Arrest made in parade shooting: MPD arrested 19 year-old Terry Jimenez in connection with Saturday's Caribbean parade shooting that left one dead. (Post, City Desk)

And...: The GAO will release its Metro governance report Thursday (@davidbschultz) ... The Atlantic is launching in September; Sommer Mathis (Washingtonian, TBD, DCist) will be editor. (Min Online) ... Bethesda Magazine complains about how hard it is to park in garages but doesn't mention driving alternatives ... A new DC park will be sponsored by Planters and peanut-shaped. (City Paper)

Have a tip for the links? Submit it here.


DDOT may cancel L and M Street cycle tracks

First announced more than a year ago, DDOT's plans for crosstown protected bike lanes on L and M streets NW are now on the brink of being cancelled or postponed indefinitely.

Successful 15th Street cycle track. Photo by ElvertBarnes on Flickr.

At a confirmation hearing for DDOT Director nominee Terry Bellamy on Friday, Council committee chair Tommy Wells asked about the status of the L and M Street cycle tracks, which would run between Pennsylvania and Massachusetts Avenues. Bellamy replied, "Right now, it's on hold." Wells followed up by asking, "What does that mean? You may not do it?" Bellamy replied: "We may not."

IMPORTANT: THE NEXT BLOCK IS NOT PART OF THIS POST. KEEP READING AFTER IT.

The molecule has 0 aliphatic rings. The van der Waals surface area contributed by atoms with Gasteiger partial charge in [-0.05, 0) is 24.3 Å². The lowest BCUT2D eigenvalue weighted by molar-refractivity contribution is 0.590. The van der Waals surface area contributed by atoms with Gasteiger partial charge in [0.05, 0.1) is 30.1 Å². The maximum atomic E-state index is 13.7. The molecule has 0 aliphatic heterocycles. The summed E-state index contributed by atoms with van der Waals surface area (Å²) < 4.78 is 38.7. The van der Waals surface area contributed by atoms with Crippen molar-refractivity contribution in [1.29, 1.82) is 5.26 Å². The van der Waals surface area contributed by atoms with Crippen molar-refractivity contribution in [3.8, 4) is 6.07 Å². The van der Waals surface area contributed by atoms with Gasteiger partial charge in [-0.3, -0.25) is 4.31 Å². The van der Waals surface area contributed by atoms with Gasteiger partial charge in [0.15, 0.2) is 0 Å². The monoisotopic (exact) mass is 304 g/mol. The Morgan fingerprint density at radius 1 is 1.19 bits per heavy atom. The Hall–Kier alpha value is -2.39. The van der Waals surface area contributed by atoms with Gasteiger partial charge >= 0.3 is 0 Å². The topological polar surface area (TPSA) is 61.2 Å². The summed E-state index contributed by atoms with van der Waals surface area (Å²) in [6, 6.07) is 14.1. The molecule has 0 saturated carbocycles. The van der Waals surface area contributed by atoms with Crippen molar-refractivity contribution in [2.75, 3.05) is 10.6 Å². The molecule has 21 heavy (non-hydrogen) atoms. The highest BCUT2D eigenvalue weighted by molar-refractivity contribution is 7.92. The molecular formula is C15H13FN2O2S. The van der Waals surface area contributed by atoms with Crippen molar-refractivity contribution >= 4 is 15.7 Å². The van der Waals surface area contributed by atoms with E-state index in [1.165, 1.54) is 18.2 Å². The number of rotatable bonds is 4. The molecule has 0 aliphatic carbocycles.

Ask Bellamy, Mayor Gray, and other officials to keep moving forward on these projects through a petition from the Washington Area Bicyclist Association.

The plans are currently at 65 percent design, Bellamy explained. "We're bringing back the bike team for updates," Bellamy continued. "There was some concern over the amount of parking that was going to be removed."

However, it's not clear who exactly is concerned about the parking removal, or even how much parking might be removed, as DDOT's bicycle program has not released any plans for discussion since the conceptual designs were put on display in March 2010.

Although similar plans implemented along 15th Street NW garnered little opposition, Wells noted that parking changes can be difficult. "Politically, I know it's very hard," he told Bellamy. "Whenever there's one parking space removed, I hear about it."

When parking is removed, Wells said, "we need to know the impact on our businesses." The chairman, however, urged DDOT to prioritize the needs of District residents over those of suburban commuters. "Generally it's going to be a DC resident who needs that safe bike lane," he said.